The color-families green and purple represent similar as before related pairs w.r.t. the point (0,0).

Lemma S 1 shows that arbitrary unions and meets of two U –neighborhoods are U –neighborhoods.    corrected

Axiom 6.2-6 Q-Topology

As before, we introduce closed points as all those which can be distinguished from any other point by using the Q-Relation. An open set of the Q-topology includes for each closed point  a U-neighborhood. Lemma S 1 essentially proves already that O is a topology. We claim consistency of concepts: what is closed as Q-Relation shall be closed as Q-Topology. The complete cone of a point shall be open.

Here ends the presentation of the simplified Axiom 6.

## Saturday, April 4, 2009

### A Glimpse of the Big Picture

I’ve been asked whether there is a single text, that comprises the most essential of Q-Orders. Well – there is not, or not yet. To get an idea of what is and what not yet, may be the below picture helps.

The Big Picture

The left side shows in a very simplified manner the tower of mathematics beneath contemporary, classical General Relativity Theory. The right side, as far as I’m aware  less solidified and standardized yet, the tower of mathematics beneath contemporary usage of Petri-Nets in Informatics.

I had this picture already in my office about 30 years ago. Now, I thought, if one would like to relate seriously the truly interesting part on top of the left tower with something may be interesting on top of the right tower –meaning by proofs and not by analogies- then one would need a mathematical bridge between both towers, starting already on some quite low-level of both towers.  This is, where the work on Q-orders started. They should permit both types of domains –Real and Countable- and should produce one single category of a topology to relate both towers.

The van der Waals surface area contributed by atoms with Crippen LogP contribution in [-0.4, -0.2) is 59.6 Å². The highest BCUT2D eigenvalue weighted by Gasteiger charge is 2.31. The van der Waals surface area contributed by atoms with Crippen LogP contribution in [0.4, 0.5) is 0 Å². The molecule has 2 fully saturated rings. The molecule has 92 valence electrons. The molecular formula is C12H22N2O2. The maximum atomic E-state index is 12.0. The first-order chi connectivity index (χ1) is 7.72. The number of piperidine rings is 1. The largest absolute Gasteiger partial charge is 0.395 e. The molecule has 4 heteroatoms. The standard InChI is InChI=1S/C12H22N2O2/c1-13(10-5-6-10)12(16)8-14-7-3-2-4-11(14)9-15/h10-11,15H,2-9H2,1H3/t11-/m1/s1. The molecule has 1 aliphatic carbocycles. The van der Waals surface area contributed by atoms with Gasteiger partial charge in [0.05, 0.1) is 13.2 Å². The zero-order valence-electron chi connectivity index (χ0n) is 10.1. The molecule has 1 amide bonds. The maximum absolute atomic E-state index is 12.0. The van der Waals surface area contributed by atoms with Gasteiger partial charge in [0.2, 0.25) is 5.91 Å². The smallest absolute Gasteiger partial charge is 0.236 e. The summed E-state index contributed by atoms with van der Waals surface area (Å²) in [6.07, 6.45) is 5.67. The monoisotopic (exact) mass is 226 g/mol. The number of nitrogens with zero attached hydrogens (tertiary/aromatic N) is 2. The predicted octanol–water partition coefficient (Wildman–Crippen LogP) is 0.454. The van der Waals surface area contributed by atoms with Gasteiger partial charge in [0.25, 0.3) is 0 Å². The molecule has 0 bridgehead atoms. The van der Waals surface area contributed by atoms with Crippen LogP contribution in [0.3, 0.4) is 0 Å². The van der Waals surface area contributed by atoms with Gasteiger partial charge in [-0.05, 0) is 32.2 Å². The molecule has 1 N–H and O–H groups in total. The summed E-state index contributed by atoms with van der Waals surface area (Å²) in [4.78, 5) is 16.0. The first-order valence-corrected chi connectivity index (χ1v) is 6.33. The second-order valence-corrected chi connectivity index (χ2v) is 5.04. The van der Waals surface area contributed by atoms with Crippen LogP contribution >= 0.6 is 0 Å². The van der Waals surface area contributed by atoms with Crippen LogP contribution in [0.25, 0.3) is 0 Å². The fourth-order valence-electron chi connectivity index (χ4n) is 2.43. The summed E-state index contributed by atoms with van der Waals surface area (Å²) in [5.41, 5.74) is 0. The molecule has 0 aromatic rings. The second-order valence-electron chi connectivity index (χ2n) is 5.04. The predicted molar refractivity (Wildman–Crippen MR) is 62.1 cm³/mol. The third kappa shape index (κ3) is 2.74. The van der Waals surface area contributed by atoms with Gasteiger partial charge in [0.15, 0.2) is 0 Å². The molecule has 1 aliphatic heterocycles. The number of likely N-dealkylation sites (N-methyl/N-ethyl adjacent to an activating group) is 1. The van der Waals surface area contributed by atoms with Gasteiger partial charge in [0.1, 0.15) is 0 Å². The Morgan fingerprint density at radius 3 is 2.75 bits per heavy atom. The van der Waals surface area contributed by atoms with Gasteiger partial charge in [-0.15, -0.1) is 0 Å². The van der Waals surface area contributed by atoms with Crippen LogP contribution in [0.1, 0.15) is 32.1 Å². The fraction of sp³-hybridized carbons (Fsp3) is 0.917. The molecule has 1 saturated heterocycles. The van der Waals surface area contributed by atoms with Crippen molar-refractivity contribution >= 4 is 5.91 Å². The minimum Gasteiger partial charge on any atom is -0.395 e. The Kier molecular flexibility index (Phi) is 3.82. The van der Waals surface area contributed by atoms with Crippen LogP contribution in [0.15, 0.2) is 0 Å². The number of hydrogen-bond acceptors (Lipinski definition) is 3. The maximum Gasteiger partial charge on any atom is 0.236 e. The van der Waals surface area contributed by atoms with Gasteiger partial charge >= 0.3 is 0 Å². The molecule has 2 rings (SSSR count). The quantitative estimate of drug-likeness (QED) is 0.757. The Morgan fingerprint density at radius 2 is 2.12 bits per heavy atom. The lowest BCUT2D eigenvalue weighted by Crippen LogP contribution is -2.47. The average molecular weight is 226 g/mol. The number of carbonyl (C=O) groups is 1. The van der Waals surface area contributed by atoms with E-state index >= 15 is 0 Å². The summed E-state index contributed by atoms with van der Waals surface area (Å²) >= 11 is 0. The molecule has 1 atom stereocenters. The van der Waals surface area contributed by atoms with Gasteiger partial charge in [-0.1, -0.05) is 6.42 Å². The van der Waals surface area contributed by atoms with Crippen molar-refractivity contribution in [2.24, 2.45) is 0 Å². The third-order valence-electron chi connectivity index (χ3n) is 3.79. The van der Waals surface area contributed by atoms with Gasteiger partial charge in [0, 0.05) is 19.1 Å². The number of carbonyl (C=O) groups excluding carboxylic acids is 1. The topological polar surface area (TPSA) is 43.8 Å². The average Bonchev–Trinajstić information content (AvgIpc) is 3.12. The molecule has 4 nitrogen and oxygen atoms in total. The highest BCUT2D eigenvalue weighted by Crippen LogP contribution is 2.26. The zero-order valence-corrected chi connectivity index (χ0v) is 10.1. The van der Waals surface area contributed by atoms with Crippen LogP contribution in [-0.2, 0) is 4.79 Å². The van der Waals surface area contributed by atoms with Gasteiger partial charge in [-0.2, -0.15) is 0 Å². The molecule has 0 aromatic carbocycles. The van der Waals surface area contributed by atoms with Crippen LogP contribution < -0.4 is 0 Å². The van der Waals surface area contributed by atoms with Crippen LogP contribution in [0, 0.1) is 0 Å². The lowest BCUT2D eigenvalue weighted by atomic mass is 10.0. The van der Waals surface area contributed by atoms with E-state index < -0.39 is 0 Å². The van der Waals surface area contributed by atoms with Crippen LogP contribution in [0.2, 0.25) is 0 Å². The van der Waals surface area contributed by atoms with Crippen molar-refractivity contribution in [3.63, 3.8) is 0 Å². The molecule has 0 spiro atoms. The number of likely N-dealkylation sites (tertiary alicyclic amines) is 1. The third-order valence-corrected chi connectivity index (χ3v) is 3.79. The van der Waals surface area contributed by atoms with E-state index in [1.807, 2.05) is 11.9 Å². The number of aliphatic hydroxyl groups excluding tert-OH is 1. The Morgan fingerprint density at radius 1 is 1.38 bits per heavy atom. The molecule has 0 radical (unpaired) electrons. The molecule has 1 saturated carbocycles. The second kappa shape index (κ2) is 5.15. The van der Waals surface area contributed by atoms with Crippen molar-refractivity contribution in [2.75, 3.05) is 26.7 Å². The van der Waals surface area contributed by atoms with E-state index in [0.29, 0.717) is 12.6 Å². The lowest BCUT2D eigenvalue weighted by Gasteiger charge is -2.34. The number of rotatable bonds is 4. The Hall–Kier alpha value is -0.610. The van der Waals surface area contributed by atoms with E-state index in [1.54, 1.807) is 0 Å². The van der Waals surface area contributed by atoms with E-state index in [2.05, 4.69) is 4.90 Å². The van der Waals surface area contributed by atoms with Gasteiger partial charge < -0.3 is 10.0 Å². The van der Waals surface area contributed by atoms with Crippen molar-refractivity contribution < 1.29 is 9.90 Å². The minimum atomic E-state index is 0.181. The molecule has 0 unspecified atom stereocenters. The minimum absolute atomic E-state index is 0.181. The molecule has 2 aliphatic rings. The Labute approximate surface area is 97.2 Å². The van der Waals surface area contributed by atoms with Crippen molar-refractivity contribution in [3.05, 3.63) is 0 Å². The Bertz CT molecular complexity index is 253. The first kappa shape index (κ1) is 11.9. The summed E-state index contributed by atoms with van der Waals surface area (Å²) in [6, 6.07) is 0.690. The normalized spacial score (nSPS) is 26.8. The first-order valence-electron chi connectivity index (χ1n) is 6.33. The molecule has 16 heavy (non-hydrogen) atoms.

To complicate the issue, I discarded partial orders as the funding concepts, as both from Physics and Net-Theory we knew that it are the cycles, that produce basic invariants, on the very end even enable measurement: while we can measure our time as cycles, we can’t measure space without using time. [I know Carlo Rovelli will most strongly disagree].

I did know already the red elements towards the center, they were developed while I was still a GMD. 10 years later, Olaf Kummer and  Mark-Oliver Stehr (1) give a quite complete résumé of what has been found out. Yet –though published already in 1976- I was not aware of the proposal of Hawking et. al (1) for a New Topology for Space-Time, i.e. the blue elements towards the center.

May be if I’d known, my life’s history would have been different. Yet I did know already then that the basic invariant of embedding Petri-Nets into (1+n)-Vector Spaces seemed to be the group of conformal transformations. So after leaving GMD in 1985 I accumulated notes and proofs on predecessors for Q-Orders, yet without any serious break-through, still I succeeded giving Axioms 1-5 for Q-orders their current form. (See Going in Circles Part I to III).

After getting back more seriously, about in 2007 or so, and using the resource Internet (+some additional dollars, unfortunately many seminal papers are still sold, while they should be free for humanity), I got across the cited paper from Hawking and a later companion by David Malament (3). Suddenly there was a correspondence already worked-out: a structure on both sides, whose geometrical invariant is the conformal group.